With the NHL Awards set for June 22 in Las Vegas, the three finalists for the Selke Trophy — awarded to “the forward who best excels in the defensive aspects of the game” as voted by members of the Professional Hockey Writers’ Association — were announced Thursday.
Who is most deserving of the award? We break down each finalist, plus an honourable mention.
In today’s NHL, Patrice Bergeron is often the first name that comes up when conversation shifts to the Selke. He has been named a finalist for five straight years now, winning three of the last four awards.
The Boston Bruins alternate captain led his team in points (32 goals and 36 assists for 68 points in 80 games) this season and proved reliable in the faceoff circle. He led the league in faceoffs taken this year with 1,978 — that’s a career high, and the highest single-season total since Rod Brind’Amour’s Selke-winning season in 2006-07 (2, 047). He won 1,130 of those faceoffs, 389 of which were in the defensive zone, for a 57.1 per cent win rate.
Bergeron led his team’s forwards in short-handed time on ice with a total of 175:46, and placed fifth league-wide for short-handed faceoff wins with 128.
If he does receive the award, Bergeron would tie Bob Gainey for the most total Selke Trophies. (Gainey won four straight, beginning with the inaugural award in 1977-78.) He would also be the third player to receive the award in three consecutive years. (Pavel Datsyuk did so from 2007-08 to 2009-10.)
This is the third straight Selke nomination for Anze Kopitar, but both other times he’s been overshadowed by Bergeron. Might this be the year that changes it?
The Los Angeles Kings‘ $80-million man was the league leader in ice time among forwards, skating a total of 1,690:12 in 2015-16. He also played 174:44 shorthanded, good for 20th in the NHL.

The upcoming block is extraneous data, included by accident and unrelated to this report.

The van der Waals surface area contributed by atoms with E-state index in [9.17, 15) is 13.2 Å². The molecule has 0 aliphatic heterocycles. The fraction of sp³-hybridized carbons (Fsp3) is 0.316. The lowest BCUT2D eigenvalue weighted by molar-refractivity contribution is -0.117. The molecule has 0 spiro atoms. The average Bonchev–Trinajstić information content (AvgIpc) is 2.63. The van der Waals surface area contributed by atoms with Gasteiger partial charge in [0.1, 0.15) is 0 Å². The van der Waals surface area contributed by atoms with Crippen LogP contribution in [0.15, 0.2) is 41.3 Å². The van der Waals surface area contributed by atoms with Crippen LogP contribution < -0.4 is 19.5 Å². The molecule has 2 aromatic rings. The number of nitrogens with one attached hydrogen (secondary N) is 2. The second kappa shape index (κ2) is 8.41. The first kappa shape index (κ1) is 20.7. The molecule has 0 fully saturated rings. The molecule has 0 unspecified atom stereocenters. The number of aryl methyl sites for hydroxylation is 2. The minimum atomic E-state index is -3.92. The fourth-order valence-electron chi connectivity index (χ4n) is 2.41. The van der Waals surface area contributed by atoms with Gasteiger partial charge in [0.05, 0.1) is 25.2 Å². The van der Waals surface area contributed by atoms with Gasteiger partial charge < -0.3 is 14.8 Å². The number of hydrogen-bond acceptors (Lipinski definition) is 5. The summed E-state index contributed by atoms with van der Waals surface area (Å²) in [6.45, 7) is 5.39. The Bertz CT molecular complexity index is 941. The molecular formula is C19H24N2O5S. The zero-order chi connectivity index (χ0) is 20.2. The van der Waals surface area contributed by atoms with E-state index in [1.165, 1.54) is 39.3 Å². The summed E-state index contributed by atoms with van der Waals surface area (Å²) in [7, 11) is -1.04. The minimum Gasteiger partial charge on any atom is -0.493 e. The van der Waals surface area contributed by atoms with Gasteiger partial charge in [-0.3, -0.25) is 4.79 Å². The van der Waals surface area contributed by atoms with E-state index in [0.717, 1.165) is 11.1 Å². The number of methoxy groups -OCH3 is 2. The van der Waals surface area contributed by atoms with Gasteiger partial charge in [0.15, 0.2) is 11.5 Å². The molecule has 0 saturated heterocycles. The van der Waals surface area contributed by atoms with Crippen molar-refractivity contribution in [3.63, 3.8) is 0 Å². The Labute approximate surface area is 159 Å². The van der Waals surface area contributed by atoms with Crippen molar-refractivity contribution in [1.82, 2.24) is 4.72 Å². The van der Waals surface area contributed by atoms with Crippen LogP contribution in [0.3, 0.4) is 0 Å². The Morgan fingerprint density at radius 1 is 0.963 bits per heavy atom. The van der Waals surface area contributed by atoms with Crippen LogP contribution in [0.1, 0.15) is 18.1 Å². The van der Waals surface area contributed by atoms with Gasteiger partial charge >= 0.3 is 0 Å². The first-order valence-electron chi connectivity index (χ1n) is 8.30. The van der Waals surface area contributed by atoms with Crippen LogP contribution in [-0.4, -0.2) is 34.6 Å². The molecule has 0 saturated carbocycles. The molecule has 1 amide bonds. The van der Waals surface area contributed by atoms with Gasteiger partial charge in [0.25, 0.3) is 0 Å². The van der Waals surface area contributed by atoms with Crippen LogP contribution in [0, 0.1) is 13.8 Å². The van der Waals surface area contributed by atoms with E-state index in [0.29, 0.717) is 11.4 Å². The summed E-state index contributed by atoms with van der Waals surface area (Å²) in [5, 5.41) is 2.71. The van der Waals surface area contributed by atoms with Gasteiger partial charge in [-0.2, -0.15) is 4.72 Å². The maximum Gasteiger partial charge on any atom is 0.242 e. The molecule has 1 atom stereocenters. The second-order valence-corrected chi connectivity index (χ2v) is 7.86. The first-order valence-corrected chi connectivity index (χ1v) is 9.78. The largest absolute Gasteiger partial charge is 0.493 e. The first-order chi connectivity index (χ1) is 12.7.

Kopitar set personal career-highs in faceoffs taken (1,776) and faceoffs won (950) on the NHL’s third-ranked team defence. At plus-34, he ranked second in that category and third in shot attempts differential.
In the points department, the 28-year-old led his team in assists (49) and total points (74) and game-winning goals (8) to help the Kings finish second in the Pacific before being ousted from the first round of the playoffs by the San Jose Sharks.
The Pacific Division team boasted the league’s lowest goals-against average in 2015-16 (2.29) and had the top penalty kill. Kesler was a big help in both categories.
The 31-year-old centre also registered 21 goals and 32 assists this season, including four game-winning goals.
His faceoff stats are impressive: Kesler had the second-highest faceoff win percentage and led the NHL in faceoff wins in both the defensive zone (441) and when shorthanded (168). He also skated the third-most short-handed minutes among all forwards, behind Luke Glendening and Michael Grabner. He recorded a total of 92 blocked shots on the season to lead all forwards in that category, and led the Ducks in hits.
The Buffalo Sabres were the most improved team in the standings this year, and while there could be a number of reasons for that improvement (for one, see: Eichel, Jack) count O’Reilly as perhaps the biggest.
In addition to registering 60 points in 71 games this season, O’Reilly was one of the the league’s top performers in the faceoff circle. The 25-year-old ranked third in the NHL with 1024 faceoff wins and sixth when the team was short-handed. If that doesn’t bring O’Reilly into the conversation, consider this: On a minus-21 team, O’Reilly managed to end the season with a plus-8 rating. Not bad.